“It can be a little overwhelming to just jump straight in to using iNaturalist and hosting your first BioBlitz,” said Young. “A lot of times people are just like, â€˜What should I be taking pictures of? And how do I know that I'm picking the right identification?'”
For those just getting started, she recommends Seek by iNaturalist, which gamifies the process of finding and recording species and doesn't connect to the larger iNaturalist database.
“It really helps ease you into the process,” says Young. “When you open the app, it will automatically find your location, and ask you to find the 10 most commonly observed species around you. You earn badges for finding those super common things, and then it asks you to find 10 slightly less common things, and it goes from there.”
Though the app was designed with a younger audience in mind, Young says she's still a big fan.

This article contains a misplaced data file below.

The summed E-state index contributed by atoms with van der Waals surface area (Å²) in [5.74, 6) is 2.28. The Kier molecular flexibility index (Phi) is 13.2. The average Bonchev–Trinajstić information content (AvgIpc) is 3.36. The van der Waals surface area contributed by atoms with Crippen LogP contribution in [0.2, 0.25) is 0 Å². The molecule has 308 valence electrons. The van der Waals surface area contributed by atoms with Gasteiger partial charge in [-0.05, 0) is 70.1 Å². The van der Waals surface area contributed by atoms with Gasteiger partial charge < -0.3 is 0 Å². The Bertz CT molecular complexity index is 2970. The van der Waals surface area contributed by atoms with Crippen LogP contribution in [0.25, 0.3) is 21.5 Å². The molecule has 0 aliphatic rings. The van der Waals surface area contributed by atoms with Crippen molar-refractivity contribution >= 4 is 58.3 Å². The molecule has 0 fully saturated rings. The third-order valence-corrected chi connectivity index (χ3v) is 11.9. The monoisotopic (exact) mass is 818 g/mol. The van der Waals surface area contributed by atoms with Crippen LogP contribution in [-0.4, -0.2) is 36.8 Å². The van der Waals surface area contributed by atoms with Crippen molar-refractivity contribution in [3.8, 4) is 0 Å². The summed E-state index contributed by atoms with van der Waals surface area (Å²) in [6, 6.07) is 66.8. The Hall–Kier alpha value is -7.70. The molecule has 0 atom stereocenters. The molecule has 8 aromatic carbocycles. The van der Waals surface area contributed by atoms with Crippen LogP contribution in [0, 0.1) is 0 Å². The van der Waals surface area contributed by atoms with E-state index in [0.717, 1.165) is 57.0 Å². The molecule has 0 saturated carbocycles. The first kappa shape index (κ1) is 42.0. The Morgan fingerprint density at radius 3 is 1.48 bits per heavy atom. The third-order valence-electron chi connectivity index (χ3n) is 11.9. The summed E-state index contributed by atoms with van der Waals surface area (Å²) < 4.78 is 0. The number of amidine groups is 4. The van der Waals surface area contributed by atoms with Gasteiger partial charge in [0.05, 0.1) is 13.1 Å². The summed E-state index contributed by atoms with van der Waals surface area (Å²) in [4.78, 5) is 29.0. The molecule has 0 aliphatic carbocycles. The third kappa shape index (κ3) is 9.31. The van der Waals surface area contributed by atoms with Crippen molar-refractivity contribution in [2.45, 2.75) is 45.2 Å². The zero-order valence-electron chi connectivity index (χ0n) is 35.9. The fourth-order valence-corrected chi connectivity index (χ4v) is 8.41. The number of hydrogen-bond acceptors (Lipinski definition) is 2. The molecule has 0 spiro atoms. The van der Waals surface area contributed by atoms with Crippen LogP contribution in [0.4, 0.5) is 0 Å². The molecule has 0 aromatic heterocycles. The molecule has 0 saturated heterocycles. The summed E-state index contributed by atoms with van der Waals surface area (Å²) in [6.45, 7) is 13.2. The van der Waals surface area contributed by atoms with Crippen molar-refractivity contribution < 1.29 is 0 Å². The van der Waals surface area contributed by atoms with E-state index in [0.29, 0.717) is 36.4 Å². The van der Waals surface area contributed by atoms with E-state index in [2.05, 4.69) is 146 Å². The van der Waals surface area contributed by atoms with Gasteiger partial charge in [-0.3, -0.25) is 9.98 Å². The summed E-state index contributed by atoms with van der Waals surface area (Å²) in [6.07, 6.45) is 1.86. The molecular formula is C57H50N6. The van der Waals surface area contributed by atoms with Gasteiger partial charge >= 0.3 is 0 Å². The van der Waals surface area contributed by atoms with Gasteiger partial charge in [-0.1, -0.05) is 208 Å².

“Plenty of adults like me use Seek, too. I like the gamification side of it, earning badges and things like that.”
Once users have recorded 100 observations, the app asks if they would like to upload them to the official iNaturalist database so the data can be used by scientists, land managers, and researchers all over the world.
“It's a nice way to step into the process of being a nature observer and documenting the species around you, especially if you don't have in-person BioBlitz experience, which isn't something most groups are doing right now anyway for safety reasons.”
Connecting to Nature Through Citizen Science
Young sees citizen science as more than just an educational activity or data-gathering tool. It is a unique opportunity to celebrate our passion for nature and share it with others.
“It's also about connecting people together,” said Young. “To find that other person who's also super excited about some obscure plant, so that you can realize you're not alone and find your community. I think that's really the beauty of citizen science.”
If you're interested in participating in the 2021 City Nature Challenge, check out their website for a step-by-step guide. You can also learn more about adapting BioBlitzes and other citizen science projects into your lesson plans using their online education toolkits. And don't forget to sign up for your free iNaturalist account!